Faced with a $19 billion fine for polluting Ecuador’s rainforest, Chevron Corp. has done a remarkable job of turning the tables on its foes.
The lawyers who sued Chevron in Ecuador, winning that eye-popping judgment, have come under non-stop attack from the oil company. Chevron has hauled them into court in New York, accusing them of fraud and extortion. The company has gone after Ecuador’s judicial system as well, claiming judges there conspired with the other side.
That aggressive strategy has worked wonders, putting Chevron’s opponents on the defensive and convincing many people that the Ecuador suit is a sham.
And you can trace much of that strategy back to a 2008 memo by San Francisco’s master of crisis communications, Sam Singer.
Singer has built up an impressive practice of counseling companies, public agencies and government officials facing controversy. (Chronicle reporter Heather Knight, writing last year in our City Insider blog, called Singer the kind of crisis manager who can make shoplifting politicians seem sympathetic.) In October of 2008, he sent Chevron spokesman Kent Robertson a four-page memo outlining steps the company could take to change public perceptions of the Ecuador lawsuit.
Singer recommended going on the offensive. The company should portray Ecuador’s court system as corrupt, with collusion between judges and the plaintiffs in the lawsuit. Pointing out the leftward tilt of Ecuadoran President Rafael Correa wouldn’t hurt. And Singer recommended “counter attacks” on the plaintiffs and their legal team, particularly lead lawyer Steven Donziger.
Bear in mind that the memo was written more than two years before the Ecuadoran judge presiding over the lawsuit ruled against Chevron, in February of 2011.
Fast-forward to 2013. Much of what Singer suggested has come to pass.
Chevron has gone after Donziger with a vengeance, making him the focus of the extortion suit and even obtaining his personal diary.
The company regularly criticizes Ecuador’s judiciary and, early this year, produced a statement from a former judge who said the plaintiffs agreed to pay a $500,000 bribe to win the suit. (The plaintiffs, in return, accused Chevron of offering judges bribes in return for false statements about the case. The company agreed to pay that particular judge $38,000 for his time and effort, along with $10,000 per month in living expenses.)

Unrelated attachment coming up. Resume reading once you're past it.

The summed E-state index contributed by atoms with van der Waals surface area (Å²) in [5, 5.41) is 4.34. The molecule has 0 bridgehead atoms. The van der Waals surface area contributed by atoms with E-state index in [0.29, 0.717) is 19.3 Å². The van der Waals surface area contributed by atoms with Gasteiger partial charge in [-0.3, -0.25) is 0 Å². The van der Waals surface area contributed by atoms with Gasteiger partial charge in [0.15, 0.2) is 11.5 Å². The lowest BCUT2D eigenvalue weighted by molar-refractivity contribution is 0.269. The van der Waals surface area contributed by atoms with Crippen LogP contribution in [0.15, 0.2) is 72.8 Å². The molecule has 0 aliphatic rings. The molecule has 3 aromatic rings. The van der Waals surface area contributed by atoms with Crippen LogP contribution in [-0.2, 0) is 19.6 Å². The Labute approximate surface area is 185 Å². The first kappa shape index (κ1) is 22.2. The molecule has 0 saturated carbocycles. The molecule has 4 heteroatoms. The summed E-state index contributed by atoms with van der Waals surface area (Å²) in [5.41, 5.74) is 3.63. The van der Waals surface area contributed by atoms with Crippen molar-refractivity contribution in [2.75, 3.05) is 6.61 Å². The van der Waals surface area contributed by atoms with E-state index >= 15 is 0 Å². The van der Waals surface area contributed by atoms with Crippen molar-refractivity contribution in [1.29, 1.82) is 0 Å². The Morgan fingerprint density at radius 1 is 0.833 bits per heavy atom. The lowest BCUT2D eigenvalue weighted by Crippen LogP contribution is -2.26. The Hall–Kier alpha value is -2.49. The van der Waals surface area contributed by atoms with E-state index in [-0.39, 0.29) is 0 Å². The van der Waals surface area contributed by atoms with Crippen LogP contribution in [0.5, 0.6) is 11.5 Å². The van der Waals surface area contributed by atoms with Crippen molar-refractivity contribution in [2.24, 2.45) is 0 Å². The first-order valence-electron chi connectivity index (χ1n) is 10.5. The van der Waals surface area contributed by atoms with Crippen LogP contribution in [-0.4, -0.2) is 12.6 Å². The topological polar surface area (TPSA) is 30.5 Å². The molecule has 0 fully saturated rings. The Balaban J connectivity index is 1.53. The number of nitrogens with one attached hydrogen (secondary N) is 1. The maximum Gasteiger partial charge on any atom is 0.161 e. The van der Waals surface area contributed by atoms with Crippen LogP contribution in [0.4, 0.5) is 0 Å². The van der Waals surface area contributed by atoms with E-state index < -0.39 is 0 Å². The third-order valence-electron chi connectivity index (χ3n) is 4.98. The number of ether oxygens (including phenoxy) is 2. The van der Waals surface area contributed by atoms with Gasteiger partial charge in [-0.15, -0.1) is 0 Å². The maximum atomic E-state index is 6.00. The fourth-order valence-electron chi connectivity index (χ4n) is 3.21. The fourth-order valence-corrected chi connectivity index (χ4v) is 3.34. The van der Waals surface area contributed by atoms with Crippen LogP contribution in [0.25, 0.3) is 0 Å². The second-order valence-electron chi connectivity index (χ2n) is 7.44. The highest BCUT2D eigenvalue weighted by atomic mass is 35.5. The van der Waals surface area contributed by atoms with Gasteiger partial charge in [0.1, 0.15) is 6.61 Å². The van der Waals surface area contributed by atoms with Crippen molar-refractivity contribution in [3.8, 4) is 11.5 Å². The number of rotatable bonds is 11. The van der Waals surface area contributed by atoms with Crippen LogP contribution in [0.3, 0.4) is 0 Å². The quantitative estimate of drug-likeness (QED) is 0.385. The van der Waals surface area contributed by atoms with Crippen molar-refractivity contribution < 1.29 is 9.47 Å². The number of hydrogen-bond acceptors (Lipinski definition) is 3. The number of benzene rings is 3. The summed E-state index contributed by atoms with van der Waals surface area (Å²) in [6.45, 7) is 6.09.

Some of Singer’s recommendations didn’t fly. For example, he suggested portraying Ecuador as “the next major threat to America.” But the company took much of his advice to heart.
To the plaintiffs, who obtained the memo in court, the document is proof that Chevron’s extortion suit and attempts to discredit Ecuador’s judiciary are nothing more than a well-planned public relations campaign. They note that Chevron, years ago, fought to have the pollution lawsuit moved from New York to Ecuador, arguing that Ecuador’s court system was competent and fair.
“Any reasonable person reading this memo, knowing that the company promised under oath to abide by the court’s findings in Ecuador in order to get the case moved there from New York, would surely conclude that Chevron is an unethical company, a corporate outlaw using its wealth and power to stiff the Ecuadorian people whose lands and water they ruined out of the $19 billion they are owed,” said Bill Hamilton, a spokesman for the plaintiffs.
To Singer, however, his suggestions were just solid strategy — offense once again being the best defense.
Back in 2008, the company had not yet obtained — via court order — outtakes from the documentary movie “Crude” that showed Donziger talking about trying to pressure judges and calling evidence in the trial “smoke and mirrors and bulls**t.” Chevron also hadn’t yet obtained his diary or many of his e-mails concerning the lawsuit. But the company, Singer said, was convinced that it was being railroaded.
“In listening very carefully to Chevron and their attorneys, they knew and believed that they had the evidence and that the story being presented by Donziger and the plaintiffs was fraudulent,” Singer said.
Other public relations consultants and attorneys were giving Chevron the same advice, he said.
“That’s what we started doing in 2008, and at first it was a tough battle,” Singer said. “But the plaintiffs handed us the hammer and the nails to build their own coffin.”
By David Baker-San Francisco Chronicle, June 28, 2013